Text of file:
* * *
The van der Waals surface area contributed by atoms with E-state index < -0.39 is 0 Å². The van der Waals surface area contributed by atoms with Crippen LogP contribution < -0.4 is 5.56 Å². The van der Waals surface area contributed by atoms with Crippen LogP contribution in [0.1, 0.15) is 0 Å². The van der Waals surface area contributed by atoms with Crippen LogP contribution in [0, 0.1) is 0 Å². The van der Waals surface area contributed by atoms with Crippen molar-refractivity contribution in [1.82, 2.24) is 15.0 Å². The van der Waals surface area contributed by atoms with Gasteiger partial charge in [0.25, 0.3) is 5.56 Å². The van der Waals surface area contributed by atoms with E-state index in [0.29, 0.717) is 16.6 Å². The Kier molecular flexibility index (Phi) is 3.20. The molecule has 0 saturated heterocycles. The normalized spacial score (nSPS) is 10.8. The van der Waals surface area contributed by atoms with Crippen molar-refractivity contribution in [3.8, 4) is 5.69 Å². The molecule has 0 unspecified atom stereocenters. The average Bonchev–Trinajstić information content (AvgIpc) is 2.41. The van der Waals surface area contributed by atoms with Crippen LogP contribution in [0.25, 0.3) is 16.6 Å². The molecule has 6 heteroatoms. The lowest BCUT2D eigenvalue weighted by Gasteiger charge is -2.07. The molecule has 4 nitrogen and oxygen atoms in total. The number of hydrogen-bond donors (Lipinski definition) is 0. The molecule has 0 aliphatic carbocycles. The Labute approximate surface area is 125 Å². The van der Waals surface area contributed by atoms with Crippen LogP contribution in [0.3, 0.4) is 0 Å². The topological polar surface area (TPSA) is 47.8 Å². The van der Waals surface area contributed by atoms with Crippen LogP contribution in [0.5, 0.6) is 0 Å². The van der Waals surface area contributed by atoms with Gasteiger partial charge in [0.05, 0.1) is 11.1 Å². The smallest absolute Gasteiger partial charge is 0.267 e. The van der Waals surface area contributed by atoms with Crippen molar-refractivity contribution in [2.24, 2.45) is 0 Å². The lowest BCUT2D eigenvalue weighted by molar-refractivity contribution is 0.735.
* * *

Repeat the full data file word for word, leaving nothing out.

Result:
The van der Waals surface area contributed by atoms with E-state index < -0.39 is 0 Å². The van der Waals surface area contributed by atoms with Crippen LogP contribution < -0.4 is 5.56 Å². The van der Waals surface area contributed by atoms with Crippen LogP contribution in [0.1, 0.15) is 0 Å². The van der Waals surface area contributed by atoms with Crippen LogP contribution in [0, 0.1) is 0 Å². The van der Waals surface area contributed by atoms with Crippen molar-refractivity contribution in [1.82, 2.24) is 15.0 Å². The van der Waals surface area contributed by atoms with Gasteiger partial charge in [0.25, 0.3) is 5.56 Å². The van der Waals surface area contributed by atoms with E-state index in [0.29, 0.717) is 16.6 Å². The Kier molecular flexibility index (Phi) is 3.20. The molecule has 0 saturated heterocycles. The normalized spacial score (nSPS) is 10.8. The van der Waals surface area contributed by atoms with Crippen molar-refractivity contribution in [3.8, 4) is 5.69 Å². The molecule has 0 unspecified atom stereocenters. The average Bonchev–Trinajstić information content (AvgIpc) is 2.41. The van der Waals surface area contributed by atoms with Crippen LogP contribution in [0.25, 0.3) is 16.6 Å². The molecule has 6 heteroatoms. The lowest BCUT2D eigenvalue weighted by Gasteiger charge is -2.07. The molecule has 4 nitrogen and oxygen atoms in total. The number of hydrogen-bond donors (Lipinski definition) is 0. The molecule has 0 aliphatic carbocycles. The Labute approximate surface area is 125 Å². The van der Waals surface area contributed by atoms with Crippen LogP contribution in [0.3, 0.4) is 0 Å². The topological polar surface area (TPSA) is 47.8 Å². The van der Waals surface area contributed by atoms with Crippen LogP contribution in [0.5, 0.6) is 0 Å². The van der Waals surface area contributed by atoms with Gasteiger partial charge in [0.05, 0.1) is 11.1 Å². The smallest absolute Gasteiger partial charge is 0.267 e. The van der Waals surface area contributed by atoms with Crippen molar-refractivity contribution in [2.24, 2.45) is 0 Å². The lowest BCUT2D eigenvalue weighted by molar-refractivity contribution is 0.735.